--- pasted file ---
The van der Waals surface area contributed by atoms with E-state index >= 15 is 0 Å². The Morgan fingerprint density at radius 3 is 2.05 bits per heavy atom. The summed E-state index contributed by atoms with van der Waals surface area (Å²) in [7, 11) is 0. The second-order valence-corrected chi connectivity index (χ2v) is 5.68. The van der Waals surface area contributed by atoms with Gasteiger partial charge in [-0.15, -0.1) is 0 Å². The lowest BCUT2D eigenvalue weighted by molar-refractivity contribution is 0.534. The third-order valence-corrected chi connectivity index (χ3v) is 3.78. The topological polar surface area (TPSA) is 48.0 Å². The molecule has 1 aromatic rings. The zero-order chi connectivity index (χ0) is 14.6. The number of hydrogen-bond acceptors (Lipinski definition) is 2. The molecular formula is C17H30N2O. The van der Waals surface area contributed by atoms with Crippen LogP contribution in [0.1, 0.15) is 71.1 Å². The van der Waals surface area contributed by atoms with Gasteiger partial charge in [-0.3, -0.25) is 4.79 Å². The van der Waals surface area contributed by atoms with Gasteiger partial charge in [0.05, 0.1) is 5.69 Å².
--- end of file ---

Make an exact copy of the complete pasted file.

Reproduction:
The van der Waals surface area contributed by atoms with E-state index >= 15 is 0 Å². The Morgan fingerprint density at radius 3 is 2.05 bits per heavy atom. The summed E-state index contributed by atoms with van der Waals surface area (Å²) in [7, 11) is 0. The second-order valence-corrected chi connectivity index (χ2v) is 5.68. The van der Waals surface area contributed by atoms with Gasteiger partial charge in [-0.15, -0.1) is 0 Å². The lowest BCUT2D eigenvalue weighted by molar-refractivity contribution is 0.534. The third-order valence-corrected chi connectivity index (χ3v) is 3.78. The topological polar surface area (TPSA) is 48.0 Å². The molecule has 1 aromatic rings. The zero-order chi connectivity index (χ0) is 14.6. The number of hydrogen-bond acceptors (Lipinski definition) is 2. The molecular formula is C17H30N2O. The van der Waals surface area contributed by atoms with Crippen LogP contribution in [0.1, 0.15) is 71.1 Å². The van der Waals surface area contributed by atoms with Gasteiger partial charge in [-0.3, -0.25) is 4.79 Å². The van der Waals surface area contributed by atoms with Gasteiger partial charge in [0.05, 0.1) is 5.69 Å².